Jump to content
Sign in to follow this  
matuawarrior

Summer Camp Medical Issue . . .

Recommended Posts

Just out of curiousity, how do you handle notify the aquatics staff about medical conditions?

 

The Safe Swim Defense makes it clear that the person supervising an aquatics activity MUST be aware of any medical conditions that could impact the swimmers. It seems that some sort of list of conditions would need to be provided at least to the Aquatics Director, perhaps some of the other staff as well.

 

So, how is this done at other camps?

 

Are there other staffers that should be made aware of certain medical conditions?

Share this post


Link to post
Share on other sites

At my council camp, the medical recheck is done at the pool, immediately before the BSA swim test. If there's a showstopper, med staff and aquatics director go into a huddle with the SM concerned (youth) or the Scouter directly concerned (grownups).

Share this post


Link to post
Share on other sites

My concern is that the personal information on the health forms is not protected. I take no drugs, have no health problems, and I am an adult. I make the decisions about participating in activities. I am intelligent enough to bypass a marathon run. My work can require that I take medical exams to determine if I was exposed to toxic chemicals. There is a reason for that exam. There is little reason for a "complete medical history" to attend a summer camp.

 

Whether the HIPPA laws apply or not really is not part of the question. If any medical information is released, it is a violation of privacy. If the information was about a camp director, I believe there would be a change in the way health forms are handled.

Share this post


Link to post
Share on other sites

When you say your medical information is released, that confuses me. It's not released to anyone other than those you come, more less, into direct contact with. The Med forms aren't used only to see "red flags" but also are a means to contact people if there is some sort of outbreak that has occurred.

 

I'm not sure if you're aware, there are 3 Levels of Med Forms, L1 is just for basic events, it's actually filled out when you sign-up. L2 is your bi-yearly, that's right if you read the fine print you only need one every-other year, for summer camp. The L3, which most have probably not seen are for those attending High-Adventure and Back-Country events.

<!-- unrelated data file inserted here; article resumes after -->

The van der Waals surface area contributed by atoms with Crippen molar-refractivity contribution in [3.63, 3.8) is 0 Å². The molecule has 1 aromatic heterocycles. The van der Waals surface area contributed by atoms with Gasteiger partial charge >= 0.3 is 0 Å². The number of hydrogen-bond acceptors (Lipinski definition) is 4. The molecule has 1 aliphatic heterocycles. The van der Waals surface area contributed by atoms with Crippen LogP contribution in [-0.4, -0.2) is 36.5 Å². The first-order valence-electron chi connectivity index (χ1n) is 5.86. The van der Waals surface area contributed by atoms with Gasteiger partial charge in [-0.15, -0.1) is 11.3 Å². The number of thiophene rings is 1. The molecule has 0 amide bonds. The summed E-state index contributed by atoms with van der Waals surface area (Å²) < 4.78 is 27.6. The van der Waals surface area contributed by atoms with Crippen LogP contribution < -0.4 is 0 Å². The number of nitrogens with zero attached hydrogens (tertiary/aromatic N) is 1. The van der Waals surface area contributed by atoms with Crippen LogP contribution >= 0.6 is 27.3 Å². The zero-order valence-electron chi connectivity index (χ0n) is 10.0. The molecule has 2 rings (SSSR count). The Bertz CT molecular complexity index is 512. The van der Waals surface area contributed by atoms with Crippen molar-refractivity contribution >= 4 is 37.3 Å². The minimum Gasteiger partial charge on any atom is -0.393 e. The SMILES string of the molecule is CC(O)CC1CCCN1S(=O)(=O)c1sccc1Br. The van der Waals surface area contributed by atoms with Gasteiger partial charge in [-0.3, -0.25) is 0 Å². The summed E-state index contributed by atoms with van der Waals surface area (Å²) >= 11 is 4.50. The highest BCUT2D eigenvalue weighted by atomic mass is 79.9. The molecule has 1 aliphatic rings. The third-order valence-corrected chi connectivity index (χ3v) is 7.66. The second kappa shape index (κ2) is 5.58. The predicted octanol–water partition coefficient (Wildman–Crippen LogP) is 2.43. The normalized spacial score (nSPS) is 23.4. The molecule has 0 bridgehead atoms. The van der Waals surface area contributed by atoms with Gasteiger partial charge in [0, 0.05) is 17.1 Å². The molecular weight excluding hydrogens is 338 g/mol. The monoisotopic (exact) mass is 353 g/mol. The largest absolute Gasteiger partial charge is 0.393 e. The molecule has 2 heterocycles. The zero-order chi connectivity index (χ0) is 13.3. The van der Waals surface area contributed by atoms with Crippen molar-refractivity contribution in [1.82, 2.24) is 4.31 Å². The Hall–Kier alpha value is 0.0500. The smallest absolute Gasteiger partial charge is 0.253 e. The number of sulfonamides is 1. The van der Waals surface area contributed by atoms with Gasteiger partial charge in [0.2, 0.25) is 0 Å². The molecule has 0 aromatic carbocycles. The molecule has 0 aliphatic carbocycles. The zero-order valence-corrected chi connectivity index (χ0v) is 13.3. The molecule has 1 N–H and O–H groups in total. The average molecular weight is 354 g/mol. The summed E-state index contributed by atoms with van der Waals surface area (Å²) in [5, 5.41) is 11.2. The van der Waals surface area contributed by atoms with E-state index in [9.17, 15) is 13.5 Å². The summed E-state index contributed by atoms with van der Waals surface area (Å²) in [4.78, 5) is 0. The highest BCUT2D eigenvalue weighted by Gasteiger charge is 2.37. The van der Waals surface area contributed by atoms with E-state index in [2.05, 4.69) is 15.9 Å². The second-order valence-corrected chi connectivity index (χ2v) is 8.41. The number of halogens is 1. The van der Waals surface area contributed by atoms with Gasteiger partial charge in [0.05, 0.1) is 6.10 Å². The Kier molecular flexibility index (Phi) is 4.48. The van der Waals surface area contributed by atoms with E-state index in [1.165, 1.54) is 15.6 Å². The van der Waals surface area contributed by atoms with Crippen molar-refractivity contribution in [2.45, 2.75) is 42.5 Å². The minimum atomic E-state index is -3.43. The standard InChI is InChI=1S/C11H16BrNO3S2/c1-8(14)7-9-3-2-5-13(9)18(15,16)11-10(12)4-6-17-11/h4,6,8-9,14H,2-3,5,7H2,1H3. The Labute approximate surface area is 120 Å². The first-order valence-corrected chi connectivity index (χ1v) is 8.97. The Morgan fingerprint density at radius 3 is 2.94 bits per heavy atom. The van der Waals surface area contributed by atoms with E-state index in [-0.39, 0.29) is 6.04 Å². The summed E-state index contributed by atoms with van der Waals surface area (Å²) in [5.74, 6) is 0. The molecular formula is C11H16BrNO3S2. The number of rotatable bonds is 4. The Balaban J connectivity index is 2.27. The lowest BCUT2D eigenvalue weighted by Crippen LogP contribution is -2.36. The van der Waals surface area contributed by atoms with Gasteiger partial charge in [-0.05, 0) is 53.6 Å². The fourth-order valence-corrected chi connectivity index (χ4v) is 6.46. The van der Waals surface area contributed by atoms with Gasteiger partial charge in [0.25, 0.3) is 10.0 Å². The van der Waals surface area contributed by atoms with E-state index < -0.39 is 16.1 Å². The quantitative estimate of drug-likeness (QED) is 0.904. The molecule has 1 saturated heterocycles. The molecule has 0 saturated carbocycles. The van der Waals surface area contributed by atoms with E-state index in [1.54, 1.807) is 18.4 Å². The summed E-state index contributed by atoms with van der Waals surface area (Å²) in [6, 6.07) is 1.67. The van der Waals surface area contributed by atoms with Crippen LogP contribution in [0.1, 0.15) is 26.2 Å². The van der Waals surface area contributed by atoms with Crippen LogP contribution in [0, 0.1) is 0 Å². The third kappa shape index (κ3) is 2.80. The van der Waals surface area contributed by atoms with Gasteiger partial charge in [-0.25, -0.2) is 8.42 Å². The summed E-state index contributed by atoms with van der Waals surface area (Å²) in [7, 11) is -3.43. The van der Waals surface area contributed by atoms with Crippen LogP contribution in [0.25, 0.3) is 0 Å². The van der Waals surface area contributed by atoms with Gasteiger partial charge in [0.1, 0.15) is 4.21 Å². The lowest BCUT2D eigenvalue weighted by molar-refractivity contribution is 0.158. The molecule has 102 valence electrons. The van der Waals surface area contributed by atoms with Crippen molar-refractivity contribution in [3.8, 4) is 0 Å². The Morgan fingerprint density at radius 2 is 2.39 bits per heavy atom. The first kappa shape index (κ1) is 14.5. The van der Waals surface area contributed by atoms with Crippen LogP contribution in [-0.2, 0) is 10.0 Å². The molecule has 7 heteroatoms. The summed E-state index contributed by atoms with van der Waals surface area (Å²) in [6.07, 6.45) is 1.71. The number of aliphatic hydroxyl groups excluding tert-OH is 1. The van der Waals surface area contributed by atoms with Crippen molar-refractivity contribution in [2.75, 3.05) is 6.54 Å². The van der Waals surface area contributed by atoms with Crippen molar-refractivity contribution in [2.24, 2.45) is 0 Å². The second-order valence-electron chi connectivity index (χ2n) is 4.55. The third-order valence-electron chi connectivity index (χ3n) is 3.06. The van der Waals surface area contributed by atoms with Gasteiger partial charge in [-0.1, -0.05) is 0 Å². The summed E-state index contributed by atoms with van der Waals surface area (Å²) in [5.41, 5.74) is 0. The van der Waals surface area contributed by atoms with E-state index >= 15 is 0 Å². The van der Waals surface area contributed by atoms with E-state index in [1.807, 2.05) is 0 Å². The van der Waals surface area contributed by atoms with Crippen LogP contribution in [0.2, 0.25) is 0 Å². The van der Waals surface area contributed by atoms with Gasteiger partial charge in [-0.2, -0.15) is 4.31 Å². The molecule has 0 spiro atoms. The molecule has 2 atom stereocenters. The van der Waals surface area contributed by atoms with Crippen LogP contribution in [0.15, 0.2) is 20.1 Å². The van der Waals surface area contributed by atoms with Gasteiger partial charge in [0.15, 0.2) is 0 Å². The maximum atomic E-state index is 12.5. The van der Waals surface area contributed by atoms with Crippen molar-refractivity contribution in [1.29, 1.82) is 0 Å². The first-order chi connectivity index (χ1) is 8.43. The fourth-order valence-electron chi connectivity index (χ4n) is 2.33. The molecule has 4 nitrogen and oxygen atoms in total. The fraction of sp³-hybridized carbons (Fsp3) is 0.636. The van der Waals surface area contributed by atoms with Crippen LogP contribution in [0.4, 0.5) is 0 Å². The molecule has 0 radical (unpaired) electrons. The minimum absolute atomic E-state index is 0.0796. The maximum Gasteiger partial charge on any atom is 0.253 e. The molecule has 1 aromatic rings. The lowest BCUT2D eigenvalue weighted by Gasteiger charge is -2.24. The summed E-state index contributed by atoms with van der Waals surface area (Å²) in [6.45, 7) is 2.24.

Don't be worried about your information leaking, when you're at camp, your forms are held-locked up, the only leak would be in Waterfront, or whereever med checks are, or may be performed and handing it to your scoutmaster. Other then at some camps the WF Director seeing them, no other staff is privied. Your information is not being released. The forms are confidential and if your camp is doing something other then that, perhaps a talk with the Camp and Program Directors is in order.

 

As for your med information being released, maybe more staff should see it. Because aside from your everyday cases of asthma or allergies, I had an incident last year that WOULD have been prevented had I seen the Med Sheet. Everything is alright now, but when EMS has to be called because confidentiality is upheld, perhaps it's time to become a little less secretive.

Share this post


Link to post
Share on other sites

I can't help feeling that the information on my medical form is mine.

Mine to share or mine not to share.

Sure I'm OK with the medical check in. However if this information is going to be shared with other people I do think that I should be asked before it is shared and my wishes should be followed.

Eamonn.

Share this post


Link to post
Share on other sites

Ok... I work at a summercamp in WI and we had a very severe incident last year. Had the staff know how serious the matter was, paramedics could have been called sooner. We almost lost someone because of the freaking confidentiality. It's not like we are going out and publishing your info for everyone to see.Medical forms are not supposed confidential. A full medical background check isn't necessary. You fill out the important info like medicines, allergies and such so that WE as a staff know how to take care of you if you hurt yourself. I think that every staff memeber should know the people who have serious conditions. It's safer for the parent/child attending and the staff itself.

Share this post


Link to post
Share on other sites

Ok, I hate to say this, I really do, because it pains me to go against camp and because we're ALWAYS short-handed. But, for the sake of arguement I will say it. Every week we have some sort of parent intervention in something or another, ALWAYS, from food to balloons, parents always manage to change program. What most don't realize is that the programs that camp and the camp staff provide have been tested, used, and Okayed by national. Believe me when I say national knows what they're doing, they've been doing it for 75 years for Cub Scouting!